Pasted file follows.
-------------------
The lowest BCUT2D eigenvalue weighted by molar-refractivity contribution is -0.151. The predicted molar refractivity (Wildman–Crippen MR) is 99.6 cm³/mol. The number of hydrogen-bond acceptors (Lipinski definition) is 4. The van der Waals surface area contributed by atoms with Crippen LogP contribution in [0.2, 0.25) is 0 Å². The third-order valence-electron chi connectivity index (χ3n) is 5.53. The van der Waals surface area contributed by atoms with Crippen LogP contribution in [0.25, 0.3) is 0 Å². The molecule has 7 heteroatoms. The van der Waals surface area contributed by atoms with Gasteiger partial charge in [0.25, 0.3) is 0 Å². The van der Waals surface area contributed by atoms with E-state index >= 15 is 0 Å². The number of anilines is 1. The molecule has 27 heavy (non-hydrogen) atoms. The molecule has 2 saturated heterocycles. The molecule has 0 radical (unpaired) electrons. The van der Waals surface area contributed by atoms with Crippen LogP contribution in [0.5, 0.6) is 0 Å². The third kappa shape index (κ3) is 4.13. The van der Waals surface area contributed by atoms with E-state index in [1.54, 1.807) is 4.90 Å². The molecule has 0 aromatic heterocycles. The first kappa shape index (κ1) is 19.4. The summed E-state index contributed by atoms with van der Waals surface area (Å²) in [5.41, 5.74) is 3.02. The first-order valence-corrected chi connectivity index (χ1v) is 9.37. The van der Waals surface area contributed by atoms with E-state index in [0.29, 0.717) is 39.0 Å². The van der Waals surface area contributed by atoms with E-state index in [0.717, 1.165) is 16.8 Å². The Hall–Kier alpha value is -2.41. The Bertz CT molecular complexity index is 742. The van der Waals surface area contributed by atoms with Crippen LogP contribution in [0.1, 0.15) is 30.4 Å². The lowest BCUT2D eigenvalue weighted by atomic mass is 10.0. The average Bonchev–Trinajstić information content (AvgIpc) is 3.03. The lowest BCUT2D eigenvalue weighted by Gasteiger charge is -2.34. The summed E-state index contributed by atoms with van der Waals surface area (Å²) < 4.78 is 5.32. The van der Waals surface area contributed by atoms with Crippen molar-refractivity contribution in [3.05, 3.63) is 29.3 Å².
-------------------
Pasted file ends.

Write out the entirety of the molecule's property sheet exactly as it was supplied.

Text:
The lowest BCUT2D eigenvalue weighted by molar-refractivity contribution is -0.151. The predicted molar refractivity (Wildman–Crippen MR) is 99.6 cm³/mol. The number of hydrogen-bond acceptors (Lipinski definition) is 4. The van der Waals surface area contributed by atoms with Crippen LogP contribution in [0.2, 0.25) is 0 Å². The third-order valence-electron chi connectivity index (χ3n) is 5.53. The van der Waals surface area contributed by atoms with Crippen LogP contribution in [0.25, 0.3) is 0 Å². The molecule has 7 heteroatoms. The van der Waals surface area contributed by atoms with Gasteiger partial charge in [0.25, 0.3) is 0 Å². The van der Waals surface area contributed by atoms with E-state index >= 15 is 0 Å². The number of anilines is 1. The molecule has 27 heavy (non-hydrogen) atoms. The molecule has 2 saturated heterocycles. The molecule has 0 radical (unpaired) electrons. The van der Waals surface area contributed by atoms with Crippen LogP contribution in [0.5, 0.6) is 0 Å². The third kappa shape index (κ3) is 4.13. The van der Waals surface area contributed by atoms with E-state index in [1.54, 1.807) is 4.90 Å². The molecule has 0 aromatic heterocycles. The first kappa shape index (κ1) is 19.4. The summed E-state index contributed by atoms with van der Waals surface area (Å²) in [5.41, 5.74) is 3.02. The first-order valence-corrected chi connectivity index (χ1v) is 9.37. The van der Waals surface area contributed by atoms with E-state index in [0.29, 0.717) is 39.0 Å². The van der Waals surface area contributed by atoms with E-state index in [0.717, 1.165) is 16.8 Å². The Hall–Kier alpha value is -2.41. The Bertz CT molecular complexity index is 742. The van der Waals surface area contributed by atoms with Crippen LogP contribution in [0.1, 0.15) is 30.4 Å². The lowest BCUT2D eigenvalue weighted by atomic mass is 10.0. The average Bonchev–Trinajstić information content (AvgIpc) is 3.03. The lowest BCUT2D eigenvalue weighted by Gasteiger charge is -2.34. The summed E-state index contributed by atoms with van der Waals surface area (Å²) < 4.78 is 5.32. The van der Waals surface area contributed by atoms with Crippen molar-refractivity contribution in [3.05, 3.63) is 29.3 Å².